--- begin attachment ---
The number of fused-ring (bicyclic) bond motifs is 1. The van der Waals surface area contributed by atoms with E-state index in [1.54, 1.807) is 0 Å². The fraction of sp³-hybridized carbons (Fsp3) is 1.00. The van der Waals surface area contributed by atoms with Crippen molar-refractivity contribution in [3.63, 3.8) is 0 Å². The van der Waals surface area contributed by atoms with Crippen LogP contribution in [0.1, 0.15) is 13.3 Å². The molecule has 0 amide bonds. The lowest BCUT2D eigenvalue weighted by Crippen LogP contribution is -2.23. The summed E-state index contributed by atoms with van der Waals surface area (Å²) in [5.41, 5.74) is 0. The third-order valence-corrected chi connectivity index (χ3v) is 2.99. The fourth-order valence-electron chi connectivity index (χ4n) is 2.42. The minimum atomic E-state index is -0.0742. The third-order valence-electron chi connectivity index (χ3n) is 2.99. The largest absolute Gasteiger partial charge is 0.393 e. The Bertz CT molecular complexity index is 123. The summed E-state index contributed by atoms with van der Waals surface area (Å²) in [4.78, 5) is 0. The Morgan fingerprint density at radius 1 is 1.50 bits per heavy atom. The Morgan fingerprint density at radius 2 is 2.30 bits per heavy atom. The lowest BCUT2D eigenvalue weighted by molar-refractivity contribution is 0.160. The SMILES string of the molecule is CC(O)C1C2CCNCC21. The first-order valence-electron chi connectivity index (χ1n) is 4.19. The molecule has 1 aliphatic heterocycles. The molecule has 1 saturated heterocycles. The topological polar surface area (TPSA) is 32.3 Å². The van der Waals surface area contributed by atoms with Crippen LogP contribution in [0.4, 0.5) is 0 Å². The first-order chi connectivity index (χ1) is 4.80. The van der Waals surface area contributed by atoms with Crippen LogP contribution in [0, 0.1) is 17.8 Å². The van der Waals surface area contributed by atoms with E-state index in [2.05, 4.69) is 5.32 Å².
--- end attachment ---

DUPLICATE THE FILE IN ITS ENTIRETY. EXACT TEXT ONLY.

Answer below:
The number of fused-ring (bicyclic) bond motifs is 1. The van der Waals surface area contributed by atoms with E-state index in [1.54, 1.807) is 0 Å². The fraction of sp³-hybridized carbons (Fsp3) is 1.00. The van der Waals surface area contributed by atoms with Crippen molar-refractivity contribution in [3.63, 3.8) is 0 Å². The van der Waals surface area contributed by atoms with Crippen LogP contribution in [0.1, 0.15) is 13.3 Å². The molecule has 0 amide bonds. The lowest BCUT2D eigenvalue weighted by Crippen LogP contribution is -2.23. The summed E-state index contributed by atoms with van der Waals surface area (Å²) in [5.41, 5.74) is 0. The third-order valence-corrected chi connectivity index (χ3v) is 2.99. The fourth-order valence-electron chi connectivity index (χ4n) is 2.42. The minimum atomic E-state index is -0.0742. The third-order valence-electron chi connectivity index (χ3n) is 2.99. The largest absolute Gasteiger partial charge is 0.393 e. The Bertz CT molecular complexity index is 123. The summed E-state index contributed by atoms with van der Waals surface area (Å²) in [4.78, 5) is 0. The Morgan fingerprint density at radius 1 is 1.50 bits per heavy atom. The Morgan fingerprint density at radius 2 is 2.30 bits per heavy atom. The lowest BCUT2D eigenvalue weighted by molar-refractivity contribution is 0.160. The SMILES string of the molecule is CC(O)C1C2CCNCC21. The first-order valence-electron chi connectivity index (χ1n) is 4.19. The molecule has 1 aliphatic heterocycles. The molecule has 1 saturated heterocycles. The topological polar surface area (TPSA) is 32.3 Å². The van der Waals surface area contributed by atoms with Crippen LogP contribution in [0.4, 0.5) is 0 Å². The first-order chi connectivity index (χ1) is 4.80. The van der Waals surface area contributed by atoms with Crippen LogP contribution in [0, 0.1) is 17.8 Å². The van der Waals surface area contributed by atoms with E-state index in [2.05, 4.69) is 5.32 Å².